And Paul said, I would to God, that not only you, but also all that hear me this day, were both almost, and altogether such as I am…
It is not always easy, by the mere sense of hearing, to decide whether the report of artillery indicates a shotted gun or a complimentary salute. Even so, you are often at a loss to decide whether certain men speak in earnest or jest. The words of Agrippa have suffered from a like uncertainty. Was he in earnest or ironical? The common view is that, so far as a Herod could be earnest, Herod Agrippa was on that day. But whatever was the depth or shallowness of his utterance, it did not satisfy St. Paul. He knew that it was not enough for the foundering ship to have almost reached her port; that it did not save the man slayer to have almost gained the gate of the city of refuge before the avenging kinsman overtook him. Observe —
I. HOW PERFECTLY CERTAIN PAUL WAS THAT HE WAS A CHRISTIAN. Agrippa had professed to be "almost persuaded." The apostle says, "I would to God that thou wert both almost and altogether" — what? "Such as I am." Could anything show more clearly that St. Paul had not the shadow of a doubt that he was a Christian? This is not so with many Christians. Even when others behold the evidence in their daily walk, they themselves can only say that they "hope." They are following on in the path to peace as nearly as they can find it, but whether it ends in assured glory, they can only know when the gates of the celestial city have closed behind them. It was not so when Christianity was young. This doubt and uncertainty is like our gorgeous churches, where the poor have no place; like our fashionable preachers, who glorify human nature instead of Christ; like our fashionable congregations, where dress and display attract the eye: it belongs to modern, not to ancient Christianity. Then men knew whom they had believed. Look at this confidence as displayed by St. Paul. He did not wish that they were what he "hoped" he might be, not what he "desired" to be, not what he "thought" he was. He wants them to be what he then and there is sure that he himself is — a Christian. Is such a certainty something which God only permitted the primitive believers to realise? Or, is it a privilege which all may know in personal experience? The whole question hangs on the character of Christ. You may be perfectly confident if Jesus is one who does not break His word. Such a confidence is exceedingly desirable. I do not see how St. Paul could have been so eager, unless he had the clearest convictions that he was himself saved. Moses could not have said to his brother-in-law, "Come thou with us and we will do thee good," if he had possessed no certain confidence that he and the people were on their way to Canaan. So does assurance of faith make working Christians.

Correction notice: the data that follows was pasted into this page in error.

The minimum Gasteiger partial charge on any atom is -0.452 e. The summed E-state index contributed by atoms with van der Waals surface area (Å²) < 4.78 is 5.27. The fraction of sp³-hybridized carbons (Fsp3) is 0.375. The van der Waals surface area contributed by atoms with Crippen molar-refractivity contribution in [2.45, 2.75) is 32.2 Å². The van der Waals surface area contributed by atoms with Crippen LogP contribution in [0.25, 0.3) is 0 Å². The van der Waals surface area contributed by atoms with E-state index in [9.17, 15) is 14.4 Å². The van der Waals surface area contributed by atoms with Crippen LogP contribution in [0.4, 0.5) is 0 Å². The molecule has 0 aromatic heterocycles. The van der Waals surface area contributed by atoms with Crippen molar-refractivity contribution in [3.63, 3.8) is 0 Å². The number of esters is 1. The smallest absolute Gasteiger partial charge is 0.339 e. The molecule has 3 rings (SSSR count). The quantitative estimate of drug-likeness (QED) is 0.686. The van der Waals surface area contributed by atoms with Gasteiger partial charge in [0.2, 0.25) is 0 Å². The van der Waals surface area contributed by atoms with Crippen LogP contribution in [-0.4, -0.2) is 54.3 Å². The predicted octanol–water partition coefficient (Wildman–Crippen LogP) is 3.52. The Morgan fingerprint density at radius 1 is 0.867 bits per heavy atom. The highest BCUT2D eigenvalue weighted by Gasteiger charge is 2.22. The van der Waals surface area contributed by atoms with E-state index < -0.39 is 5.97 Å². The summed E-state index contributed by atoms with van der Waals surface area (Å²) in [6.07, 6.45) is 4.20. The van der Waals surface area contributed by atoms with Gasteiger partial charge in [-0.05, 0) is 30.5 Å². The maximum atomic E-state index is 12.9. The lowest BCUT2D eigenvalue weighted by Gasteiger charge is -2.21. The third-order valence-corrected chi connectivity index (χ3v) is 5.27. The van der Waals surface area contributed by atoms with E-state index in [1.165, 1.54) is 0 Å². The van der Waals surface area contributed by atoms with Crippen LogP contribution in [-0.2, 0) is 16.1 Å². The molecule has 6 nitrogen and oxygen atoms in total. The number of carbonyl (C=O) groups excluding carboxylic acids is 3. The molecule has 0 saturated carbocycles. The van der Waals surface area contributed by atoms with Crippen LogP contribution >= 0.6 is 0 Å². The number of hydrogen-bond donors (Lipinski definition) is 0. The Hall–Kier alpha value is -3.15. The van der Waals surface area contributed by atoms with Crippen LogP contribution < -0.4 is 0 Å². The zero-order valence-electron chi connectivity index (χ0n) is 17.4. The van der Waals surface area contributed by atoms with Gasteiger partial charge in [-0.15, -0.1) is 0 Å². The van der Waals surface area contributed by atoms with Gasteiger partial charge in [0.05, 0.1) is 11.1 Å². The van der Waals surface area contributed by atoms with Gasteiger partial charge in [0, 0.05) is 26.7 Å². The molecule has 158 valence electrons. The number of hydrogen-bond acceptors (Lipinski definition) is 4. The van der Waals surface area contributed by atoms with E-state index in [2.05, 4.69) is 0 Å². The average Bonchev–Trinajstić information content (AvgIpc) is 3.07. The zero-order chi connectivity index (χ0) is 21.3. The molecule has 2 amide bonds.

II. WHAT A GRAND THING PAUL EVIDENTLY ESTEEMED IT TO BE A CHRISTIAN! There are some men who undervalue their blessings. St. Paul was not one of that class. It was a cause of thanksgiving that by the grace of God he was what he was. Who were they that heard him?
1. In that assembly were men of wealth. And yet this poor prisoner cries out, "I would to God that all that hear me, were both almost and altogether what I am." To him Christianity was worth more than the riches of a Roman procurator.
2. There were men among those who heard him that day who had a home. And he who stood at that tribunal like his Master, "had not where to lay his head." He wrote, "We have no certain dwelling place." Yet it was this homeless man who cried out, "I would to God," etc. His Christianity was to him worth more than even a home.
3. Above all these were men of high rank and social position. And here was a man whose rank was to be counted as "the offscouring of all things," who yet cried out in such an august assembly, "I would to God," etc. Such was St. Paul's estimate of the worth of his Christianity. He could do without a home; he could dispense with the wealth of Festus; he could live without the crown of Agrippa, but he could not do without Christ, to him "the hope of glory." Today does he regret his estimate of his heritage? Today the wealth of God's glory is his. Today the home of God's saints is his portion. Today he reigns as king, a crown of glory on his brow.
Parallel VersesKJV: And Paul said, I would to God, that not only thou, but also all that hear me this day, were both almost, and altogether such as I am, except these bonds.